Once the influences and ideas behind ‘Sleepless Town’ are established, it’s on to the finer details of the EP in terms of where and when this five-track record was recorded, and just how long did the whole recording process take. Over to you Ossian Smith.

“The EP was recorded at Studio Bad Mama in Jyväskylä, Finland. The engineering, mixing and mastering were done by Simo Orpana who runs the studio. Some of the songs were already written about two years before they were recorded, so there was plenty of time to arrange them. They were chosen from about a dozen finished songs that I thought could work together. The recording process took approximately one full working day per song. The drums, bass and rhythm guitar were recorded together to get a live feel and everything else was added later.”

Considering that you predominantly live the life of a solo artist right now, did you receive any additional help when it came to writing, recording and producing your current record?

“I wrote the music and lyrics, but we worked out the arrangements together with the band,” Ossian explains. “Most of the lead guitar parts were played by Artturi Borén. The bassist on the EP is Markus Ilkka and the drums and percussion instruments were performed by Samuli Kesti. I sang the vocals and handled the rhythm guitar tracks and a little bit of lap steel as well as a couple of small lead guitar parts. Studio Bad Mama is great to work in because Simo [Orpana] has lots of great gear and he knows how to use it. That way it was easy to get a good sound first thing in the morning and when the day starts in a good mood that tends to colour the rest of the day in a good way. It [‘Sleepless Town’] was self-produced. I asked the band what they thought and occasionally Simo had an opinion about something, but I was the one who made the decisions.”

Despite the additional help that you received recording the EP ‘Sleepless Town’, did you encounter any problems when piecing all of the musical components together?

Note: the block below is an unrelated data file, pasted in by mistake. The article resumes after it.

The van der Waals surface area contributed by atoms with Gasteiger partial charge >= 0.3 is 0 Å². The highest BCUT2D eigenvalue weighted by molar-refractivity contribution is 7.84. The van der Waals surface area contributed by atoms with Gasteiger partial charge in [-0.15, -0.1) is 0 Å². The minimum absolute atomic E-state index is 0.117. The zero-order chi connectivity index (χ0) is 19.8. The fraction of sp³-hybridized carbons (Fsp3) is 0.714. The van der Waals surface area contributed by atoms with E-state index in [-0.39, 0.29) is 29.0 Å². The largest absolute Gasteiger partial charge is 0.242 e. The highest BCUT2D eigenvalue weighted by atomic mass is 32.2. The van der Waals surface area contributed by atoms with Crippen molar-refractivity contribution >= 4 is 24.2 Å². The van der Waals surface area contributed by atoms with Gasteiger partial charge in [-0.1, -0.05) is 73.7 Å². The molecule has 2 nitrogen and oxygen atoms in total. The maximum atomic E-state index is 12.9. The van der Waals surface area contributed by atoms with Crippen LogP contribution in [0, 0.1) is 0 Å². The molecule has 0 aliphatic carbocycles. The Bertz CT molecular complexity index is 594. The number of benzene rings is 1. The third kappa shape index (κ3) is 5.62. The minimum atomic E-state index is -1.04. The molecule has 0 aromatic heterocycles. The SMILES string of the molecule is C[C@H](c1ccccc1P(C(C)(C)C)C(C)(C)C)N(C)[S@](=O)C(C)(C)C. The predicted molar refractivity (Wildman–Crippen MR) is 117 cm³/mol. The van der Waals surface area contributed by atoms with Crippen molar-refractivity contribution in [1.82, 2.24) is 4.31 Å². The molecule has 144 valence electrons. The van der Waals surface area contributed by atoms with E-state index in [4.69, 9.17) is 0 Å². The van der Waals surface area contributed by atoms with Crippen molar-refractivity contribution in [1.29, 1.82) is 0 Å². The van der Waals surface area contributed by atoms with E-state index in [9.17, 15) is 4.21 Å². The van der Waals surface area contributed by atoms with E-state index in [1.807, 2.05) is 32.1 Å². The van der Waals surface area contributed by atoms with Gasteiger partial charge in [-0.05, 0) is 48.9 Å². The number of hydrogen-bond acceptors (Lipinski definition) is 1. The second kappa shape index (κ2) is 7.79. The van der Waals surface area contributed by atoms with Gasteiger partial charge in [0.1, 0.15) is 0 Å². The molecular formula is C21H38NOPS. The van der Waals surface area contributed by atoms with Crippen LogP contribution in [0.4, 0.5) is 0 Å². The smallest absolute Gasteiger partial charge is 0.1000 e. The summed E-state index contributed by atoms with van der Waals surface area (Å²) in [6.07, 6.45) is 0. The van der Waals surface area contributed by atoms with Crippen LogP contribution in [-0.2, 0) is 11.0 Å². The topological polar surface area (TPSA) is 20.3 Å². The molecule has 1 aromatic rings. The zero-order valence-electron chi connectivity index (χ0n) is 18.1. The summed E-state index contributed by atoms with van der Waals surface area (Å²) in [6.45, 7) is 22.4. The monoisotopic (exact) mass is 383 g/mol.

“It was pretty straightforward,” is the immdeiate reply from Ossian. “Maybe the mixing took a little longer than I’d prefer in the future because when you listen to the songs long enough it gets harder to tell what works and what doesn’t, and you might start questioning your choices. But I’m happy with the result.”

After listening to the tracks making up ‘Sleepless Town’ and then discussing a few of these with Ossian Smith, there are two that standout in particular; one of which due to its rather topical title (‘Soviet Airspace’) and the other (‘Rainmaker’) for reasons explained by the Finnish musician himself.

“‘Rainmaker’ was inspired by ‘Angelus Novus’, a monoprint by the artist Paul Klee and philosopher Walter Benjamin’s interpretation of it. History is full of violent and catastrophic events that bring about change. I think we’re living in a period of big changes that are coming very fast and I just wish we’d get through these times without violence and make this a better world for everybody. Awesome guitar solo by Artturi! ‘Rainmaker’ is one of my personal favourites from the EP. I just had a feeling it was a good one even when I was just playing it with my acoustic guitar. ‘Soviet [Airspace]’ is an older song from almost three years ago. It took something like 20 minutes to write. The words just came to me and the Cold War theme inspired me to give the chords a 1960’s James Bond sort of sound. I wasn’t really trying to comment on any recent developments, but unfortunately war doesn’t seem to go out of style with a lot of the world’s leaders.”

Where did the title of the EP come from and is it referring to anything in particular?